I know I probably came cross as a bit harsh and uncaring for the poor in my last post. I do think that ultimately neighborhood integration would be a good thing...and I think it would help with the overwhelmingly negative image of the area...but something needs to be done with the buildings themselves.
A lot of what hurts the projects is that image. It makes it difficult for anything to redevelop or gentrify nearby. Edgefield is a notable exception, but only due to it's unique housing stock. There is nothing even close to that sort of value anywhere down Lafayette. Simply put, it's a trashy area that some people are even afraid to drive through during daylight hours.
But anyways, I think the Napier projects nearby actually have a pretty cool "neighborhood" look. They are oriented to the street, and in my opinion, even attractive (for old school public housing). There's actually some potential with those (and a few others...Andrew Jackson Courts; Cheatham Place) to actually rehab what is there. Make a few aesthetic changes (but keep the mature trees), rehab the interiors, give them new windows. Yeah...I could see working with that. Excuse the phrase, but they're like a poor man's townhouse.
But these? These?? No way. The sooner they tear down these abominations the better. Replace it with some workforce housing....SOMETHING other than that. Just clean it up a bit.
I would invest in cleaning up the projects before pumping money into the surrounding neighborhood. If you leave the problem area a problem area...what is going to change? Who is going to take the financial risk to move their business to a notoriously bad neighborhood? Just throwing money at the area and saying "hey, you're a part of this, too" is a bit naive, I think.
I understand what you're saying, and I agree to a point. But I guess I just feel like the city has essentially given people in this income bracket no legitimate choice on where to live other than these shoddy, poorly funded, ramshackle neighborhoods, which is degrading enough for these folks as it is. But imagine what it might be like if the city then came in and told them that they have to get lost and find somewhere else to live, because they're going to bulldoze their entire neighborhood since they don't find it pleasing to the eye, which they had nothing to do with? I just think that would be an incredibly irresponsible and inhumane course of action. I think the proper course of action, challenging as it may be, is to reconnect, reintegrate, and encourage socio-economic diversity in the neighborhood by investing in it and adding to it, not to cut it off from the rest of the city even more than it already is and demolish anything that isn't aesthetically pleasing.
I have done some police ride alongs with officers that were stationed in Zone 11, or the JC Napier area. Something def needs to be done there because it is awful. It felt like the movie Training Day. At the time it was one officer for that whole zone unless they had some flex support. Hermitage precinct is spread so thin that it easily would of been 10-15 min before help could of arrived. Just hearing the stories on how they use the bridge as an escape from the cops makes me want to see it demolished. It is also an easy access to sell drugs away from the projects. Some are "banned" from being there so they can avoid any trouble by just staying on the other side. I knew it was going to be an interesting night when the first call was someone driving around with a gun out the window.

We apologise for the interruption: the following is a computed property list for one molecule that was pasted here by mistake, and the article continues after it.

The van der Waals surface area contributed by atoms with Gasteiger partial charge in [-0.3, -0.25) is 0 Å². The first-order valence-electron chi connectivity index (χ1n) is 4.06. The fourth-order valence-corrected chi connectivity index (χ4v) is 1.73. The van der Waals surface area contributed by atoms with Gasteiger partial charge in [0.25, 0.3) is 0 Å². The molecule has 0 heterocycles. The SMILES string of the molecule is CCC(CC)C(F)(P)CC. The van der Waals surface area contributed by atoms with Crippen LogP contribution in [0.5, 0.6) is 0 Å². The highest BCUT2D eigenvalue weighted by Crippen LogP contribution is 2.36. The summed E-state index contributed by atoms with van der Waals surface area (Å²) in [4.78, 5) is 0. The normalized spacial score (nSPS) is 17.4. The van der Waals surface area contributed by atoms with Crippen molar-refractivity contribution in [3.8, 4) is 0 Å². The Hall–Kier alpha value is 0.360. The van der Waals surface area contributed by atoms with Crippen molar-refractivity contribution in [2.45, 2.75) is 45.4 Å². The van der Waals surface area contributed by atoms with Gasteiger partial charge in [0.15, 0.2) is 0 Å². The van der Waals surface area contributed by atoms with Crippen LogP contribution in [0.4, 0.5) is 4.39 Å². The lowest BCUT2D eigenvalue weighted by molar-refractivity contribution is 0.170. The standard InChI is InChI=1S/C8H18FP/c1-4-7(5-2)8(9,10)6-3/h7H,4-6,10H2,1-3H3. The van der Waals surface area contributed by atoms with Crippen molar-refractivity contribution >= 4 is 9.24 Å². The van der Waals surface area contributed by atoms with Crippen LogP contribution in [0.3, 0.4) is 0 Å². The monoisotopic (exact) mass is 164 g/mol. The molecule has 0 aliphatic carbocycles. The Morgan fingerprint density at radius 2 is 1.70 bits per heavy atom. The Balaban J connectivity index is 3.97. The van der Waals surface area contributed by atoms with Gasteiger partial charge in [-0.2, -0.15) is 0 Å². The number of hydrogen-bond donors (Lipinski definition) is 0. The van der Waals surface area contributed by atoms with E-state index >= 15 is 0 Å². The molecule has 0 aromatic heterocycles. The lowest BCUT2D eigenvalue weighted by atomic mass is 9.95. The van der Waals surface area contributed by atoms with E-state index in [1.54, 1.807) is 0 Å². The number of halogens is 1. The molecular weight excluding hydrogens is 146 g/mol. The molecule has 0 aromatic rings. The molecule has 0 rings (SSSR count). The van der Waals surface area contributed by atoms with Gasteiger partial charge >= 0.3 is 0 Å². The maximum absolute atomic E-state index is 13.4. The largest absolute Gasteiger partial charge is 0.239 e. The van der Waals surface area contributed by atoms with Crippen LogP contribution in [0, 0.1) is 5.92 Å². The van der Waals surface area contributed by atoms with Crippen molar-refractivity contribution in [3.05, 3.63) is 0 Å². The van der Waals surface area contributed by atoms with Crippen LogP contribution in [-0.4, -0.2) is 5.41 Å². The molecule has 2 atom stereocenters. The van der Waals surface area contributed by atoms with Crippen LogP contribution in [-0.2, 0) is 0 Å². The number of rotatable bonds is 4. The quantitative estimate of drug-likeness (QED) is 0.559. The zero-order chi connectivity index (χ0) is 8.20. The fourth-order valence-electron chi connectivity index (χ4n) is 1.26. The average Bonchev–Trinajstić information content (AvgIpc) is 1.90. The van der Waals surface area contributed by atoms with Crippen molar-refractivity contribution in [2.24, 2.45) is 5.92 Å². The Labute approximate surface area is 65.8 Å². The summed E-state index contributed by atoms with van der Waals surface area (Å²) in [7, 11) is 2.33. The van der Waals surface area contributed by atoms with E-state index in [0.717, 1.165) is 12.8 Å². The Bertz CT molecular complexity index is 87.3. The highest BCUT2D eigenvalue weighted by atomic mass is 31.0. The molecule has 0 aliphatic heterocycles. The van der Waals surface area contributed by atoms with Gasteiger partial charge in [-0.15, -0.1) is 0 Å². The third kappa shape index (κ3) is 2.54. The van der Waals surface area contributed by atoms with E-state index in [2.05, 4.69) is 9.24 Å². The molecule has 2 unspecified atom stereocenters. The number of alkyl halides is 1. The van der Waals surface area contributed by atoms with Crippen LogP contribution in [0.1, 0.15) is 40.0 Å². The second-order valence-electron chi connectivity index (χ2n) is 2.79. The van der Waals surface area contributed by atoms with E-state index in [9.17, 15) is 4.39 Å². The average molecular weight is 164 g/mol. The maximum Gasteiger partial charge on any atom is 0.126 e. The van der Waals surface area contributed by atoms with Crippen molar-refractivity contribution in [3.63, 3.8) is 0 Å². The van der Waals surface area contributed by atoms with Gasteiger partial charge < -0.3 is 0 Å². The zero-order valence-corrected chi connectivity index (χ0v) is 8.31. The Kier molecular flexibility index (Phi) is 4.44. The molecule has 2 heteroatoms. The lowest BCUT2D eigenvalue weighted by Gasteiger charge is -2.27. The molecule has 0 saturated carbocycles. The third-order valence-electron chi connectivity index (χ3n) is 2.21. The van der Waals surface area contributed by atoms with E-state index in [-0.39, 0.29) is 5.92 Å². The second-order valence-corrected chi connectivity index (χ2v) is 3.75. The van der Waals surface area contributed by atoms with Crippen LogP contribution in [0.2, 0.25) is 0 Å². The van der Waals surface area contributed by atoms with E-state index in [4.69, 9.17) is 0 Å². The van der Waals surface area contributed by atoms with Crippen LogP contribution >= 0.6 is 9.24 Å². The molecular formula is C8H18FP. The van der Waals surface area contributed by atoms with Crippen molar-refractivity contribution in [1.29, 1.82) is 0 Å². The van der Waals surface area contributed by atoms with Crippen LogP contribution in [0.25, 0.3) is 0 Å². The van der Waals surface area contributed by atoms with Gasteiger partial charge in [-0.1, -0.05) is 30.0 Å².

Hey, you know what would make them much easier to control, is if we just put a big wall around the entire neighborhood, and didn't allow them to exit without permission. Okay, I know that's hyperbole, and I know that isn't what you were implying, but I'm saying it to make a point. Despite how frustrating some of them can be, these are still human beings that live there, and they are Nashvillians. They aren't a virus or a bunch of animals that should be isolated or corralled. It might be a challenge to improve the situation there, but they deserve it just as much as people in Germantown or Sylvan Park or Rolling Mill Hill.
I realize that it's easy to think that if we could only isolate the area more, then it would be increasingly difficult for them to get to where you are. But to me, that's the reflexive response. That's the irresponsible response. That's the regressive response. The attitude that 'they' should all just be isolated in some kind of pseudo human zoo so us 'normal' folk don't have to deal with them, is EXACTLY why that area developed into a troubled neighborhood to begin with.
I'm not saying it would change over night, and I'm not saying it would be easy, but think about it. It's not like being poor inherently causes people to behave badly. It's psychological. If we give these folks essentially no choice but to live in an isolated corner of the city that has almost no amenities or redeeming aesthetic qualities, with nobody else around except for people just like them from a demographic standpoint, I think it is being made pretty clear to those people that the rest of the city doesn't really give a rats ass about them. I'm not trying to defend criminal activity, but how do you think people are going to behave and react to the realization that the rest of society apparently doesn't think they're worth even making an effort for? Sometimes it's not as easy as people simply 'working themselves up by their bootstraps.'
Edited by BnaBreaker, 02 February 2013 - 09:04 AM.